Aortic Aneurysm

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What is aortic disease?

Aortic disease is an abnormlity of the largest blood vessel in the body, the aorta. Diseases such as atherosclerosis (hardened calcified deposits), aneurysms (dilation of the vessel) and dissection (separation in the vessel layers) can occur. The aorta can can also become inflammed due to infection.

Aortic aneurysm

An aortic aneurysm is an abnormal dilation of the aorta, classified as greater than 5 cm. This can lead to rupture and death.

Causes and Risk factors

  • Age
  • Male sex
  • Weight
  • Smoking
  • Hypertension


Aneurysms can have no symptoms (asymtomatic) depending on the severity. Symptoms may include chest or abdomen pain, blood in the stool or urine, difficulty breathing.


Diagnosis is made using a computed tomography (CT) scan of the body. The physician can visualise the anuerysm on this scan and measure its size.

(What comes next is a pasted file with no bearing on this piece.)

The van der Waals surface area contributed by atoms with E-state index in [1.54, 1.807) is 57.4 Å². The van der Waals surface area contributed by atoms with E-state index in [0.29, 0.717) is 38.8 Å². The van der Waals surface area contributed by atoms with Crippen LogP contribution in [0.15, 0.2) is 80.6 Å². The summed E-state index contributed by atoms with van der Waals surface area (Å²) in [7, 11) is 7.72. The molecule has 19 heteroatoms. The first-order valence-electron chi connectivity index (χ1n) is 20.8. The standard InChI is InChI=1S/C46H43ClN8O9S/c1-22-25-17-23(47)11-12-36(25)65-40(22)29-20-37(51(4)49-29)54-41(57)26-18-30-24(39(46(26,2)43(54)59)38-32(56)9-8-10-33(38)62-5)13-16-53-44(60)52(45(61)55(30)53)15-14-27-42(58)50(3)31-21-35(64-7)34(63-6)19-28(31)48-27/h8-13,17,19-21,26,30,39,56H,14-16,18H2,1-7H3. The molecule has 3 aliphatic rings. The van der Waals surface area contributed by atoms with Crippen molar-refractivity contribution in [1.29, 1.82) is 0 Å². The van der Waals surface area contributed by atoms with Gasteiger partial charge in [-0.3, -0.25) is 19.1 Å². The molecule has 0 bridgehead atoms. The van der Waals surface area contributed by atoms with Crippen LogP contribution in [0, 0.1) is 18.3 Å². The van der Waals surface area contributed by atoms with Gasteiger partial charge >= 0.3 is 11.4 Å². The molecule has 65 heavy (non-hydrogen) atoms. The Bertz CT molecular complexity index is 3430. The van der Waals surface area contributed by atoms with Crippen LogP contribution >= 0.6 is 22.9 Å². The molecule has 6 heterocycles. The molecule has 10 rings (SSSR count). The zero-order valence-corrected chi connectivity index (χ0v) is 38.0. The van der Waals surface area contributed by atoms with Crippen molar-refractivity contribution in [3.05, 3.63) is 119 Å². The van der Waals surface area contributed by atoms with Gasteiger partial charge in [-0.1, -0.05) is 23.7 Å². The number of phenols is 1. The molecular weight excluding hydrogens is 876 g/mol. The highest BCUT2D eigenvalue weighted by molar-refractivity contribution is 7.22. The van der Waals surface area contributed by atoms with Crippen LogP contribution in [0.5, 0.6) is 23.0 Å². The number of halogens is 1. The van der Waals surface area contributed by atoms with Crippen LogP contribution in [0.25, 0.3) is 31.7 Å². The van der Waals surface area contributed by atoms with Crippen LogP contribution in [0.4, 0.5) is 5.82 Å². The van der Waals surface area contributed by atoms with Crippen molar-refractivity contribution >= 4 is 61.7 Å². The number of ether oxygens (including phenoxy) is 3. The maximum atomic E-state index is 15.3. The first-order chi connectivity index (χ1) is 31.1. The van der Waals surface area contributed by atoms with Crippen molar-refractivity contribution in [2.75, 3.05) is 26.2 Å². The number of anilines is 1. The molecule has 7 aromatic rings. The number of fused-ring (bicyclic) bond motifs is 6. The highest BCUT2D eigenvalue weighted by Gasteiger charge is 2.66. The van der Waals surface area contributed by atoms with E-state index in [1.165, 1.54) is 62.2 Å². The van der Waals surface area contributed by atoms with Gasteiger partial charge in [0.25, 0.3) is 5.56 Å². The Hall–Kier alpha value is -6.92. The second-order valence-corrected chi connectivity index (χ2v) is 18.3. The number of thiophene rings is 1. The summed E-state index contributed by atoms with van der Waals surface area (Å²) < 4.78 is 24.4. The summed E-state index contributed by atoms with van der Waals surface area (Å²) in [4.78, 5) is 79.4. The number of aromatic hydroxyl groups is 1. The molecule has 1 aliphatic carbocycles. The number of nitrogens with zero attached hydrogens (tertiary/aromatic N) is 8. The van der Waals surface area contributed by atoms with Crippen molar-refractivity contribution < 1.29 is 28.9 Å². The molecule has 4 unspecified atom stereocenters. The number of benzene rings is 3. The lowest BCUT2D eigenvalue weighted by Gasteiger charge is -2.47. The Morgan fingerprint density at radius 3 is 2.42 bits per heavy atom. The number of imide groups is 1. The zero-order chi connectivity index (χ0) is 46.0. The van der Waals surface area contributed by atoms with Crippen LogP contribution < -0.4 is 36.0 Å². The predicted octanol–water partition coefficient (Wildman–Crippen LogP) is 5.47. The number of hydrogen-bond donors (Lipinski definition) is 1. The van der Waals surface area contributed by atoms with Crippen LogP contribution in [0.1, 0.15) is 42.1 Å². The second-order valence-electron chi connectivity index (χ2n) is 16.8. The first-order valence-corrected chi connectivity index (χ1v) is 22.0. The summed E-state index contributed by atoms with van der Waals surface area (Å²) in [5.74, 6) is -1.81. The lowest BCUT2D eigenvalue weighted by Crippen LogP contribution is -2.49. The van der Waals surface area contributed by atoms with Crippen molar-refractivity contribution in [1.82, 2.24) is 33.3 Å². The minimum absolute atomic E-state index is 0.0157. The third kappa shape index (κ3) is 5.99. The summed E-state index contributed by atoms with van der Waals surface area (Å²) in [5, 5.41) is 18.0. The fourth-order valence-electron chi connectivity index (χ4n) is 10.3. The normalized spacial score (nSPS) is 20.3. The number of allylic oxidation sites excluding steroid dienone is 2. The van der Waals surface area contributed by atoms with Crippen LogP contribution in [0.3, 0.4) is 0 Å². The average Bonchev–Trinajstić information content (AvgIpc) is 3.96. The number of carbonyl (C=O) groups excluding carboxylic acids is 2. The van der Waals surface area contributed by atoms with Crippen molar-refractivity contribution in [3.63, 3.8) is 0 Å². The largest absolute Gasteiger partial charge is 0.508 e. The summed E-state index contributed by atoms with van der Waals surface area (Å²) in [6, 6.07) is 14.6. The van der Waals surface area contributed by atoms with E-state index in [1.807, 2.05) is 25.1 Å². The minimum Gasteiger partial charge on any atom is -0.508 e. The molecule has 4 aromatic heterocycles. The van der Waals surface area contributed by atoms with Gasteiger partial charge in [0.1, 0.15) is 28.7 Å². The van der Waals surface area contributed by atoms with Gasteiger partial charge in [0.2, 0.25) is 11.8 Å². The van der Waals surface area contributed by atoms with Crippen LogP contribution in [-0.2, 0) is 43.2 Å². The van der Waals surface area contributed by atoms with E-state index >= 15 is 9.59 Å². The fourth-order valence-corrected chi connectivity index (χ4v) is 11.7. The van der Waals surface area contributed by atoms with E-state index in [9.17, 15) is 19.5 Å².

Depending on the size of the anuerysm, a patient may or may not be treated immediately. If there is a concern of rupture then treatment may involve open surgery or a minimally invasive endovascular treatment (catheters inserted through arm or leg arteries). Treatment depends on the severity of the anuerysm, the medical condition of the patient, and the patients anatomy.

Open and endovascular repair of the aneurysm is carried out using a stent graft. This is a fabric covered tube which effectively cuts the aneurysm off from blood circulation.

Figure 1 : Total Volume of Elective AAA repairs in GUH (1995-2007)

Since the foundation of the Western Vascular Institute and the provision of Specialist Services into Galway University Hospital, we have experienced a dramatic rise in the volume of patients treated with AAA1. Before 2001 all AAA repairs were done by open repair. Since 2001, the total volume of AA repairs has increased by 65%. However the additional case-load has been managed by EVAR with a high-turnover rate. The absolute number of open repairs has not increased. (Mean no of open AAA repairs before 2001= 17 vs Mean no. of open AAA repairs from 2001 onwards =28, p=0.140). (Figure 1). A specialised high deliberate practice volume has led to marked improvements in outcomes with open repair.